New Members of SPINF's Steering Committee

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The Sasakawa Peace Foundation The Sasakawa Pacific Island Nations Fund Tokyo, Japan


From April 1998 the Pacific Island Nations Fund has added two new members to its Steering Committee, making a total of five.

Current Steering Committee Members

Yohei Sasakawa, President, Nippon Foundation

Akio Watanabe, Professor, Aoyama Gakuin University // new member

Yoichi Yokobori, Professor, Wayo Womens University // new member

Reizo Utagawa, Managing Director, Nippon Foundation

Akira Iriyama, President, Sasakawa Peace Foundation


Akio Watanabe Professor, Aoyama Gakuin University Scholar of International Politics

Prof. Watanabe has for many years served as a member of the Committee for Pacific Island Countries at the Foundation for Advanced Information and Research, Japan. In 1988, he put together Japan's first policy proposals for Pacific Island countries, published by the Foundation under the title Taiheiyo toshokoku ni taisuru Nihon no enjo e no teigen, known in English as the "Pacific Aid Initiative." He has also continued his studies of Pacific Island countries as a member of the Pacific Basin Cooperation Study Group founded by the late Prime Minister Masayoshi Ohira. He received a Ph.D. from the Australian National University for his studies on "The Okinawa Problem," and was a professor at the University of Tokyo before taking on his current position at Aoyama Gakuin University.

His many publications include Ajia Taiheiyo no kokusai kankei to Nihon (The International Relations of the Asia-Pacific and Japan), University of Tokyo Press, 1992.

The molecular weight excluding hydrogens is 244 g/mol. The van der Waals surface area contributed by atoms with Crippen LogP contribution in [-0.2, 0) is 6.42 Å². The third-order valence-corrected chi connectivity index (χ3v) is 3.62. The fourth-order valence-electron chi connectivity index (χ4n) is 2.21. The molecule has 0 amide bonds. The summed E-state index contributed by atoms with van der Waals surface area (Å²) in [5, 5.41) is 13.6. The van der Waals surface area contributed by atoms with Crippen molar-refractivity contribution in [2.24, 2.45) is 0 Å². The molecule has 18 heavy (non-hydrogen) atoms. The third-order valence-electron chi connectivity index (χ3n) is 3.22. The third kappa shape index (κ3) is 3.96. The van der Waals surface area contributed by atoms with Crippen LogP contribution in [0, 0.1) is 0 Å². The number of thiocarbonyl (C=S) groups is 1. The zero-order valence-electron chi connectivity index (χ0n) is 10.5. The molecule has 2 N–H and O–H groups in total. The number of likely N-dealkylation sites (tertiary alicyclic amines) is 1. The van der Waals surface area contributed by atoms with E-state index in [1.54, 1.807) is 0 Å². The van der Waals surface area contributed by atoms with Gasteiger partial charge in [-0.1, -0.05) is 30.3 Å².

Yoichi Yokobori Professor, Wayo Womens University International Journalist

Prof. Yokobori was head of the Singapore Bureau of Kyodo News Agency from 1972 to 1976 and head of its Sydney Bureau from 1980-1982, when he was in charge of reporting on various Pacific Island countries. He later, from 1983 to 1993, was an editor at the Kyodo News Agency's main office in Tokyo. In 1988, he revisited Oceania as an instructor-lecturer on the government-sponsored "Japanese Youth Goodwill Cruise." He has altogether visited and reported on some 80 countries throughout the world. He first seriously took up the study of Okinawa-related problems forty years ago as a "Yamato Journalist," and is still very highly respected by the Okinawa media.

Among his many publications is Ajia Taiheiyo tokuhaiin shuzai noto (News-gathering Notes of an Asia-Pacific Correspondent), Satsuki Press.


Interview with SPINF Chairperson Yohei Sasakawa in welcoming the new Steering Committee members.

Q. What do you expect from the new committee members?

A. Both of these gentlemen are already well-known in Japan as specialists on the Pacific Islands, and I'm looking forward to seeing their various thoughts and ideas finding practical application in the implementation of the Fund's activities.

Q. May I ask about the background to the Fund's establishment?

A. I believe there were two things in particular that motivated me to set up the Fund. Many years ago, Japanese Government actively backed the nomination of Mr. Hiroshi Nakajima to be Secretary General for the West Pacific at WHO, the World Health Organization. When he didn't seem likely to get enough votes, the Japanese Ministry of Foreign Affairs looked for some help from us. My late father, Ryoichi Sasakawa, had served as honorary consul for the Kingdom of Tonga and also had a deep friendship with Papua New Guinea's first prime minister, the Right Honorable Michael T. Somare, and had helped from behind the scenes to support Papua New Guinea's independence. It turned out that Mr. Nakajima was selected by a margin of a single vote and that the two votes cast in his favor by Tonga and Papua New Guinea played a decisive role. It is in ways like this, among many others, that Pacific Island nations can be considered an important region for Japan.